China has hit back at the US over weapons sales to Taiwan as it announced a series of moves against Washington, including suspension of military exchanges between the two countries.
China will suspend bilateral military programmes and security talks with the US, impose sanctions on companies selling arms, and review co-operation on major issues, the Chinese foreign ministry announced on Saturday.
The Obama administration notified the US Congress on Friday of its first planed arms sales to Taiwan, a potential $6.4 billion package including Black Hawk helicopters, Patriot 'Advanced Capability-3' anti-missile missiles, and command-and-control technology.
China has decided to partially halt the exchange programs between the militaries of the two countries, as well as the vice-ministerial consultation on strategic security, arms control and anti-proliferation, the state-run Xinhua news agency reported, quoting a foreign ministry release.
China will also impose sanctions on US companies involved in the arms sales to Taiwan, it said.
The latest announcement by Beijing means it could jeopardise important bonds of cooperation with Washington, which has looked to China for support in surmounting the financial crisis, dealing with Iran and North Korea, and seeking international agreement on fighting climate change.
According to the Xinhua report, Chinese Vice Foreign Minister He Yafei on Saturday summoned the US envoy Jon Huntsman for an urgent meeting.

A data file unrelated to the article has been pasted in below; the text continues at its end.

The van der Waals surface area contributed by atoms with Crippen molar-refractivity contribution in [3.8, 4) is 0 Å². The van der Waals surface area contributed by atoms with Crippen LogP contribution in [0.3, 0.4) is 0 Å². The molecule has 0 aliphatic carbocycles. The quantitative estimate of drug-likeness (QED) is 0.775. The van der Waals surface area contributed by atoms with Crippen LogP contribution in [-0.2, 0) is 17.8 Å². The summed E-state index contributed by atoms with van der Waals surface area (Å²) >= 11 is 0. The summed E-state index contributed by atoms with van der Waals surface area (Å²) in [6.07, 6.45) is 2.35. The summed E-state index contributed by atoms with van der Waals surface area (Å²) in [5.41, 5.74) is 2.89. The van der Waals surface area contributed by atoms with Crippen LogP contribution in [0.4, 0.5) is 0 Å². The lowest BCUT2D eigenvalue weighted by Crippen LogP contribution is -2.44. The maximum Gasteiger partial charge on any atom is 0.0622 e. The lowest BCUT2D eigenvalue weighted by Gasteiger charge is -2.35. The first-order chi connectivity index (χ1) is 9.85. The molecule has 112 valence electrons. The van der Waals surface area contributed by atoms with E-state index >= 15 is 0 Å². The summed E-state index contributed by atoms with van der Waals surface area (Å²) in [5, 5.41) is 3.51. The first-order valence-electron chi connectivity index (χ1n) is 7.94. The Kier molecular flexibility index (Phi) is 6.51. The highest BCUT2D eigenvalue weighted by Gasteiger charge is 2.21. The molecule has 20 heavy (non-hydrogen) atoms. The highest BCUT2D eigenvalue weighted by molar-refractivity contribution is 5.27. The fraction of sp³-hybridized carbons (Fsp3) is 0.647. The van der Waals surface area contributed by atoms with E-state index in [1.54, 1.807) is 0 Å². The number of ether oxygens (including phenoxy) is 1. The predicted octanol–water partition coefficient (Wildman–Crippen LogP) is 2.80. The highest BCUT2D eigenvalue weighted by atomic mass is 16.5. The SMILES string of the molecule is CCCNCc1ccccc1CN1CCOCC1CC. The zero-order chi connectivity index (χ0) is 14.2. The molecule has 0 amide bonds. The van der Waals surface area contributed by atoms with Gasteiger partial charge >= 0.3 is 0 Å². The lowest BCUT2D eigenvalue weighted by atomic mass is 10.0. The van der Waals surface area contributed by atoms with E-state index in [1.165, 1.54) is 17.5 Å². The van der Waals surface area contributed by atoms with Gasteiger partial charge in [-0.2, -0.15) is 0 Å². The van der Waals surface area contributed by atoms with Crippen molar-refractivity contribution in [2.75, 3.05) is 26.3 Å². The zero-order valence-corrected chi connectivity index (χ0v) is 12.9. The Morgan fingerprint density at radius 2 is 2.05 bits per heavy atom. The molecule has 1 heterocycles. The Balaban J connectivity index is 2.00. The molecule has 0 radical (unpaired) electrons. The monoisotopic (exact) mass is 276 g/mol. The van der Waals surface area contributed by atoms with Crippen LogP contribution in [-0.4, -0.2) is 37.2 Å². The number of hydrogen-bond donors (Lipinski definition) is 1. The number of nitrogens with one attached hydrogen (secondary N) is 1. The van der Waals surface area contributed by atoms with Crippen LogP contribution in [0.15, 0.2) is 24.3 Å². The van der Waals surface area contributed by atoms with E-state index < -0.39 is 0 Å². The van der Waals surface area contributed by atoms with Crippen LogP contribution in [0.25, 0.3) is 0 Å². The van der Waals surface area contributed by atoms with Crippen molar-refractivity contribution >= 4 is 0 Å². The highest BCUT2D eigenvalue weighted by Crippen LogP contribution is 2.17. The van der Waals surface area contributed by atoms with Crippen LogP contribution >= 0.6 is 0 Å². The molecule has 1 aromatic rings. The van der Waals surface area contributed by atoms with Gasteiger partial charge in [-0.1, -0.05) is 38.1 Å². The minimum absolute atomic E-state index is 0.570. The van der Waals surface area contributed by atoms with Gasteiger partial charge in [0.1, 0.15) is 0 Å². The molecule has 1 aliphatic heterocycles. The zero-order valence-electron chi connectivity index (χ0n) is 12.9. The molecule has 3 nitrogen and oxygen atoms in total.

The US decision "constitutes a gross intervention into China's internal affairs, seriously endangers China's national security and harms China's peaceful reunification efforts," the foreign ministry statement said.
He urged the US to "fully recognise the gravity of the issue, revoke the erroneous decision on arms sales to Taiwan and stop selling weapons to Taiwan."
"The US plan will definitely further undermine China-US relations and bring about serious negative impact on exchanges and cooperation in major areas between the two countries," he was quoted as saying by Xinhua.
"Otherwise, the United States must shoulder the responsibility for the grave aftermath," the Chinese leader noted.
China took a similar step in 2008 after the former Bush administration announced a multi-billion-dollar arms sale to Taiwan - the most sensitive issue in US-China relations.
Last week US Secretary of State Hillary Clinton angered Beijing with a call to China to investigate cyber attacks on search giant Google, after the company said email accounts of human rights activists had been hacked.
China claims the self-governing Taiwan as its own, while the US is Taiwan's most important ally and largest arms supplier. The US government is bound by law to ensure the island is able to respond to Chinese threats.China considers Taiwan, where nationalists fled in 1949 after losing the mainland's civil war, to be a territory awaiting reunification, by force if necessary. It had warned Washington repeatedly against the arms sales to the country.